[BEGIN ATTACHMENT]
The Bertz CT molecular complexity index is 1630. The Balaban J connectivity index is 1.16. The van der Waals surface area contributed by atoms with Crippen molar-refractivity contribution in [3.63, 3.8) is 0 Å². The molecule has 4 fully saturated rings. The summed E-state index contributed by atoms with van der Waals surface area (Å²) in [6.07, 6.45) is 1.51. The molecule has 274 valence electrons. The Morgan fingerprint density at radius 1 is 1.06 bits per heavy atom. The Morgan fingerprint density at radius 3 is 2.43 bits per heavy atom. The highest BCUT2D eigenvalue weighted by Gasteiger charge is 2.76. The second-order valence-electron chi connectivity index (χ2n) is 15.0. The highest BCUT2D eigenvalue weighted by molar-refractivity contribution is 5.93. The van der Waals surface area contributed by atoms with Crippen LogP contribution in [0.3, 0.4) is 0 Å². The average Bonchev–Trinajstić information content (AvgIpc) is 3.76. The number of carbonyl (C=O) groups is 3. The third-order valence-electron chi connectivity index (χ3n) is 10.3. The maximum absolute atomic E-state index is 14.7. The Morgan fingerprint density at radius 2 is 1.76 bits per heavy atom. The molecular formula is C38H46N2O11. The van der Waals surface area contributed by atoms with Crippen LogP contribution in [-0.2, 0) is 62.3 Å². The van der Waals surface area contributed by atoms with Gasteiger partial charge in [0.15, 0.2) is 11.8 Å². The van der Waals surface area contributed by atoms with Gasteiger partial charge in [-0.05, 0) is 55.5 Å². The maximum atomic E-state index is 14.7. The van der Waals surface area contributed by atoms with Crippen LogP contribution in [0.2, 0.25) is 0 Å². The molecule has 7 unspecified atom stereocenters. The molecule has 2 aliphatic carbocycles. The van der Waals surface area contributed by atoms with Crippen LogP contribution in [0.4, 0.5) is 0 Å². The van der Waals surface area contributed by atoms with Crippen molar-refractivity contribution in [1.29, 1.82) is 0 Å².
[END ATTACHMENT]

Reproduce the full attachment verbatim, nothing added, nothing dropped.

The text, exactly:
The Bertz CT molecular complexity index is 1630. The Balaban J connectivity index is 1.16. The van der Waals surface area contributed by atoms with Crippen molar-refractivity contribution in [3.63, 3.8) is 0 Å². The molecule has 4 fully saturated rings. The summed E-state index contributed by atoms with van der Waals surface area (Å²) in [6.07, 6.45) is 1.51. The molecule has 274 valence electrons. The Morgan fingerprint density at radius 1 is 1.06 bits per heavy atom. The Morgan fingerprint density at radius 3 is 2.43 bits per heavy atom. The highest BCUT2D eigenvalue weighted by Gasteiger charge is 2.76. The second-order valence-electron chi connectivity index (χ2n) is 15.0. The highest BCUT2D eigenvalue weighted by molar-refractivity contribution is 5.93. The van der Waals surface area contributed by atoms with Crippen LogP contribution in [0.3, 0.4) is 0 Å². The average Bonchev–Trinajstić information content (AvgIpc) is 3.76. The number of carbonyl (C=O) groups is 3. The third-order valence-electron chi connectivity index (χ3n) is 10.3. The maximum absolute atomic E-state index is 14.7. The Morgan fingerprint density at radius 2 is 1.76 bits per heavy atom. The molecular formula is C38H46N2O11. The van der Waals surface area contributed by atoms with Crippen LogP contribution in [-0.2, 0) is 62.3 Å². The van der Waals surface area contributed by atoms with Gasteiger partial charge in [0.15, 0.2) is 11.8 Å². The van der Waals surface area contributed by atoms with Gasteiger partial charge in [-0.05, 0) is 55.5 Å². The maximum atomic E-state index is 14.7. The van der Waals surface area contributed by atoms with Crippen LogP contribution in [0.2, 0.25) is 0 Å². The molecule has 7 unspecified atom stereocenters. The molecule has 2 aliphatic carbocycles. The van der Waals surface area contributed by atoms with Crippen LogP contribution in [0.4, 0.5) is 0 Å². The van der Waals surface area contributed by atoms with Crippen molar-refractivity contribution in [1.29, 1.82) is 0 Å².